Agriculture Deputy Secretary Krysta Harden looks over olive blooms with Sandy Oaks Olive Orchard owner Sandy Winokur in Elemendorf, TX on Friday, Feb. 28, 2014. USDA photo by Melissa Blair.
During this year’s State of the Union address, President Obama laid out an important call to action for our country:
“This year let’s all come together, Congress, the White House, businesses from Wall Street to Main Street, to give every woman the opportunity she deserves, because I believe when women succeed, America succeeds.”
As Women’s History Month comes to a close, I would like to call attention to the remarkable work of women of agriculture. Not only are women the heart of many family farming operations across the country, women are starting and growing their own agricultural businesses– creating opportunity and economic growth for their families and in their local communities. Read more »
Coming from a farming family in Georgia, I know firsthand the risks farmers take each and every day.The work is hard, the margins are slim and Mother Nature can be fickle.The questions that my family is asking about what happens to our farm in the future are questions that are shared by farmers across the country. Where will the next generation of farmers come from? Who will they be? Where will they live? How will they get started? What do they need to succeed?
Yesterday, I hosted a Google+ Hangout with Kate Danner and Alejandro Tecum, two passionate individuals who share a love of agriculture. They spoke about the challenges and experiences of new farmers across the country. With the recent Agricultural Census indicating the average age of farmers continues to rise and opportunities for new farmers are growing, I wanted to know why Kate and Alejandro got into agriculture and what advice they could offer to others interested in doing the same. Read more »
The Eastern indigo snake is a large nonvenomous snake found in Georgia and Florida. Its historic range also included Mississippi, Alabama and South Carolina, and it’s the nation’s longest native snake. The snake was listed as threatened in 1978 because of a lack of habitat and people capturing for pets or killing them. Read more »
If you are sending citrus gifts, learn how to do it responsibly by visiting www.saveourcitrus.org
Out with the snake, in with horse! January 31 marks the start of the Chinese New Year. Many people will be enjoying the rich cultural traditions of this holiday such as food, parades and exchanging gifts. One traditional Chinese New Year gift is citrus fruit, such as mandarin oranges and tangerines. This fruit is said to bring luck, wealth and prosperity.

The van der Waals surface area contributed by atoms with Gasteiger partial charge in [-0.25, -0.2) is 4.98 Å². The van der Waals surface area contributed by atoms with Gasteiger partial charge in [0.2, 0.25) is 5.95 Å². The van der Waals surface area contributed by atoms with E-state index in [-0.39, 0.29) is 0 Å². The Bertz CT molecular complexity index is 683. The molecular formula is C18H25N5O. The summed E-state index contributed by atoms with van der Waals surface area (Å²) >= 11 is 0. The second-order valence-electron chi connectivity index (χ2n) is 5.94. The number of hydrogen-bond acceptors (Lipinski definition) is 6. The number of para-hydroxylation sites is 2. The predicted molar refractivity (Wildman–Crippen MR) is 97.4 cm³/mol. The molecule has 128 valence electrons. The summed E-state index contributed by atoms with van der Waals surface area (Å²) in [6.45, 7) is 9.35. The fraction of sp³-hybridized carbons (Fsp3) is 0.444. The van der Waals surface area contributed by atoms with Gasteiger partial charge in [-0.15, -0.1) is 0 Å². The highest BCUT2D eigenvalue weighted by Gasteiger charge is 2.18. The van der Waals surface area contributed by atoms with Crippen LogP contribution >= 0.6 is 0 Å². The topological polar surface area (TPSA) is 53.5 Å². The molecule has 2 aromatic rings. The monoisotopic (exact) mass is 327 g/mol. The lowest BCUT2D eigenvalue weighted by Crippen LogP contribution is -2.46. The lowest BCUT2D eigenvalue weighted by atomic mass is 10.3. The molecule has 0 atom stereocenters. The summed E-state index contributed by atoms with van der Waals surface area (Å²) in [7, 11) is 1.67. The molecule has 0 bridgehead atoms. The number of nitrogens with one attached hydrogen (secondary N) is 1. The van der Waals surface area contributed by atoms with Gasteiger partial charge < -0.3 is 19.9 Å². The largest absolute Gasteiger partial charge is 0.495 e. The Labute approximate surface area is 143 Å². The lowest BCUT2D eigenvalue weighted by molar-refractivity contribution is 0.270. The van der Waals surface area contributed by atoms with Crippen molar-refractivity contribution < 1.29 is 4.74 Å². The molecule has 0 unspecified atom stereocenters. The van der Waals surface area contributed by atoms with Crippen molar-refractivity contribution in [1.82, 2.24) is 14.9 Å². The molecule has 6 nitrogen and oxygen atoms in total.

However, without proper precautions citrus can also bring something else that may not be so favorable—the Asian citrus psyllid. This pest carries citrus greening disease, also known as Huanglongbing (HLB), a disease threatening the commercial citrus industry and homegrown citrus trees alike. Although it is not harmful to humans or animals, the disease is fatal for citrus trees and has no known cure. Read more »
Hudson Pecan Company hopes to put its products among the variety of nuts sold in this Turkish supermarket where Scott Hudson surveyed food products and exclaimed, “Nuts everywhere, but where are the pecans? Coming soon!” he said.
Do they like pecan pie in Turkey? If they don’t now, they will soon if Randy Hudson has anything to say about it.
Hudson, his wife Mary Jo and their family operate Hudson Pecan Company in Ocilla, Ga. Currently, they have their hopes focused on Turkey as a potential new market. This past June, Scott Hudson, Randy’s son and company vice president, traveled with USDA’s Undersecretary for Farm and Foreign Agriculture Services, Michael Scuse, on a trade mission to Turkey. Their goal was to introduce the pecan to prospective buyers.
The June trade mission was part of President Obama’s National Export Initiative to double exports by 2014. Agriculture exports have remained on record-breaking pace since 2009. The 2012 ag exports reached $135.8 billion, nearly tripling the values from 1999 ($48 billion). Read more »
Deputy Secretary Krysta Harden talks to Hearty Roots Farm owner Ben Shute on his farm in upstate New York. (Photo courtesy: Christina Iskandar)
Last week, I had the pleasure of visiting with new farmers across New York to talk about challenges and opportunities in agriculture. I began my trip with a visit to Eight Mile Creek Farm in Westerlo where the farmer, Pam Schreiber, participates in a variety of USDA programs. Along with her three children and some local interns, Pam runs a 223-acre farm that produces more than 100 crops.
The next stop of the day was to Hearty Roots Farm, where the Shutes raise dairy cows and chickens. They also have row crops on their farm and are in the process of applying for a Farm Storage Facility Loan which will help their produce stay fresh for longer periods of time. Hearty Roots Farm has a strong Community Sponsored Agriculture program. In addition to local deliveries, one of the farmhands drives two hours each way, twice a week to bring produce to CSA customers in New York City. Read more »